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Maria Grazia Chiuri has put female creativity and empowerment at the heart of her Dior, and thanks to the flexibility of the digital show calendar, changed the date of her show to unveil it on International Women’s Day. She teased the collection with animated shorts by five female artists, each sharing their interpretation of femininity. Chiuri joined that conversation with her AW21 collection, which riffed on fairy tales - not the sickly-sweet versions, but the darker, more complex narratives of peril and triumph, that push beyond the stereotype.

Filmed in the Hall of Mirrors at Versailles, Chiuri’s movie, Disturbing Beauty, had a chorus of dancers interacting with Silvia Giambrone mirror-shaped artworks which bristled with dangerous spines. It had the atmosphere of a surrealist fever dream rather than a happy-ever-after Disney adaptation.

The clothes swung between the pragmatic and the grand. The iconic Bar jacket came with a hood (a morphing of Little Red Riding Hood and everyone’s favourite lockdown uniform), whilst roomy coats were quilted to match the Miss Dior bag. Sugar sweet femininity? Don’t be fooled. Schoolgirl pinafores came in black leather Broderie Anglaise and intense head-to-toe red rose prints threatened to overload the senses.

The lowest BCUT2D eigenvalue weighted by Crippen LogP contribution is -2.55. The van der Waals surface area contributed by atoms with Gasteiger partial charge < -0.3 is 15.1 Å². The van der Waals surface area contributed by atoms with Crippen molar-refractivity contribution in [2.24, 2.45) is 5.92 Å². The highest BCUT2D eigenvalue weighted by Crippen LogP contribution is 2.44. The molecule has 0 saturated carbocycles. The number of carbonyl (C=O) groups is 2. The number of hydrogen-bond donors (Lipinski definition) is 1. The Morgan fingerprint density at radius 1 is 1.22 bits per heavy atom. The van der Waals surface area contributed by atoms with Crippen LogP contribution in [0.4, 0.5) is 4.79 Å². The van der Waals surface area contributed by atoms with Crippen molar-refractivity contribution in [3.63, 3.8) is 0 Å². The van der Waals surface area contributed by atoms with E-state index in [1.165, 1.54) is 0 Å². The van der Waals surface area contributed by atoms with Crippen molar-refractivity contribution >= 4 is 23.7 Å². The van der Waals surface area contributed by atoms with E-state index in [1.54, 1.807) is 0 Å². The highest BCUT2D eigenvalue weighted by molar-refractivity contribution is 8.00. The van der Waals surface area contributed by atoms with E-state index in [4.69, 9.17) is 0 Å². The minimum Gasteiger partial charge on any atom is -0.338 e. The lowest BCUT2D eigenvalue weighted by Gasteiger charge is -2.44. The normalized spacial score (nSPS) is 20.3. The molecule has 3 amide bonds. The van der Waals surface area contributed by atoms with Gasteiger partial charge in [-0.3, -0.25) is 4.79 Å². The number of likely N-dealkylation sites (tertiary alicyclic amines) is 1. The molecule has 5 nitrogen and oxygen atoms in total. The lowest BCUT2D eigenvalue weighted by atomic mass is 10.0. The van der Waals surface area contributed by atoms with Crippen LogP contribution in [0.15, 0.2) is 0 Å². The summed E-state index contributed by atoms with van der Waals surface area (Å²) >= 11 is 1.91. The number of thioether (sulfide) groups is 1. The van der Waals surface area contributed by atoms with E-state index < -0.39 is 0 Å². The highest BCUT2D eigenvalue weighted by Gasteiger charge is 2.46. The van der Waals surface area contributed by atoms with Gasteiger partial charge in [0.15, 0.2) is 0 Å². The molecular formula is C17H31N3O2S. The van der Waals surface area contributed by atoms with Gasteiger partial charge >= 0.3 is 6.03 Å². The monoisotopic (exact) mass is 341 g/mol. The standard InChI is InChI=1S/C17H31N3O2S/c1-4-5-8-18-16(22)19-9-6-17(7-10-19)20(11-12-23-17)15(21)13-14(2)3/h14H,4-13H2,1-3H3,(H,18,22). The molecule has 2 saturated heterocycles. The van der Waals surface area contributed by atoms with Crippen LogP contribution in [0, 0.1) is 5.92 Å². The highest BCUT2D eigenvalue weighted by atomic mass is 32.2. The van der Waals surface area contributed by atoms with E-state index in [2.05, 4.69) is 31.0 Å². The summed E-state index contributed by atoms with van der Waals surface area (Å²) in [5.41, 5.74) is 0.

The most seductive moments came at the end. The show featured spectacular, pleated-chiffon ball gowns that would have made Cinderella swoon. The finale dress, a Queen of Hearts, red gown with a heart-shaped bustier took us from Versailles to Wonderland. The moral of the story? Our relationship with the looking comes with both perils and pleasures.

Watch the fabulous making of the Dior show choreography here: